This musical play, adapted from a 1996 film, begins rather somberly but lifts the spirits in the end.

Currently presented by Austin Playhouse, the music and book by James Valco and Fred Alley cleverly weaves a tale with a simplistic storyline. This is one of those rare plays that succeeds without trying. It is a beautifully crafted tale of rebirth, forgiveness, and reawakening.

The ensemble cast do a superb job with both the acting and the lyrics. A real stand-out number is Wild Bird, sung by Sarah Fleming Walker. She delivers a sensitive rendering of this lovely, delicate tune. The wild bird at the centre of this play is Percy, played by Ella Mia Carter. She arrives in the small town of Gilead, Wisconsin (the film, by contrast, was set in Maine) with little money and no obvious means of support. She finds work in the local diner, called the Spitfire Grill. It is run by an older lady, Hannah, played by the young Bernadette Nason in suitable makeup.

A major subplot here is the interaction between Percy and the local sheriff (Joe), played by the tall, young and handsome John Michael Hoke. How Joe confronts the dubious past of Percy is key ingredient of this multi-faceted plot, which also shows how Hannah deals with the memory of her son, MIA in the Vietnam War.  

In both subplots we encounter female empowerment and the power of forgiveness on a multiplicity of levels. Not bad for a simplistic storyline! At several points the audience just detaches and goes with the flow of the play as a bystander who nonetheless is deeply involved and emotionally touched by the evolution of the characters. There is a single character who, without saying a word, has a great impact on the audience.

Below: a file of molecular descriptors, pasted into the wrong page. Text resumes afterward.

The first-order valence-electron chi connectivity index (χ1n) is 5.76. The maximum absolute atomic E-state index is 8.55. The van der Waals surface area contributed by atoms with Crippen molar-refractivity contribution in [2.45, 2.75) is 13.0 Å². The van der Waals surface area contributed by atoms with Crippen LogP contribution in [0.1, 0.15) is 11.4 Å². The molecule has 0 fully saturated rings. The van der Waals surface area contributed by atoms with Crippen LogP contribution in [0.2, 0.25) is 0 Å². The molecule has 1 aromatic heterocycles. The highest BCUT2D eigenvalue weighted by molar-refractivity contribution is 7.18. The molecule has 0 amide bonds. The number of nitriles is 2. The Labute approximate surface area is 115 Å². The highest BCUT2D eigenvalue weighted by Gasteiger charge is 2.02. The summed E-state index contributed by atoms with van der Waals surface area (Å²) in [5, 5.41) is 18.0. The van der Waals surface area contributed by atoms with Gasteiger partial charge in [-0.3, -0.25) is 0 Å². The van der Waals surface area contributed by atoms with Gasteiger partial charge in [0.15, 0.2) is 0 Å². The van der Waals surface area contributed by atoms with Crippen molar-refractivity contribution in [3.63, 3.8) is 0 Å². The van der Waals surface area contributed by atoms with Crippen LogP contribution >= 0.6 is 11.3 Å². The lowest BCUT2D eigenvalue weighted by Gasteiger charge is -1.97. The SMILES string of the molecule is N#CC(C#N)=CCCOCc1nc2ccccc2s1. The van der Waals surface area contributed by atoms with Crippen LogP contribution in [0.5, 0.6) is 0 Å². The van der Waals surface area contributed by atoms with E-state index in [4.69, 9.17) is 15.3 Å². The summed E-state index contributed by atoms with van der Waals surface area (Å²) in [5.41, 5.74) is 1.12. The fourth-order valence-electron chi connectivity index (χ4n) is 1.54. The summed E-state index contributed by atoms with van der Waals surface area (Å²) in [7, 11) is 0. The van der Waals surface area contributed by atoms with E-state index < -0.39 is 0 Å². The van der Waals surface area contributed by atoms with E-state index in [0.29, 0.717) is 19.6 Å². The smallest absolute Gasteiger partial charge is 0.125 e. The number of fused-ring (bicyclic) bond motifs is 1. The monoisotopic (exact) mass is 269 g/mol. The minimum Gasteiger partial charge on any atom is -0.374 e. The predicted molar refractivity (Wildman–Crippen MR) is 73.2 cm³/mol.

The cast is rounded out by Matt Connely in the powerful role of Caleb, husband of Shelby (Sarah Fleming Walker) who helps Percy run the Grille when Hannah takes a medical break; Wendy Zavaleta as the town gossip, and James Davery as the Visitor.

While we have become accustomed to canned music in a musical production, this one delightfully employs a 5-piece band right on stage. A very nice touch. With a score that envelops one with hope and spirit, the music has a folk tune, homespun, quality that is nicely rendered by the band.

Needless to say, one must see this play, which I think will be remembered as one of the finest Austin will stage in 2024. Lara Toner Haddock is the Producing Artistic Director.

Band members: Lyn Koenning, John Holguin, Isabel Tweraser, Malcom Pinkston and Ethan Lao.

The Spitfire Grill runs thru Feb. 18, 2024

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Photos: lead photo: (l to r) Walker, Carter, Nason

2nd photo: Hoke and Carter

3rd photo: the cast

While its current location is 405 W 22nd St., Austin Playhouse recently received a $4.5 million grant from the City of Austin to build an Arts Center (pictured below). They still need additional funds to make it happen, so potential donors should contact them soon!

By Dr. Cliff Cunningham

Dr. Cliff Cunningham is a planetary scientist, the acknowledged expert on the 19th century study of asteroids. He is a Research Fellow at the University of Southern Queensland in Australia. He serves as Editor of the History & Cultural Astronomy book series published by Springer; and Associate Editor of the Journal of Astronomical History & Heritage. Asteroid 4276 in space was named in his honour by the International Astronomical Union based in the recommendation of the Harvard Smithsonian Center for Astrophysics. Dr. Cunningham has written or edited 15 books. His PhD is in the History of Astronomy, and he also holds a BA in Classical Studies.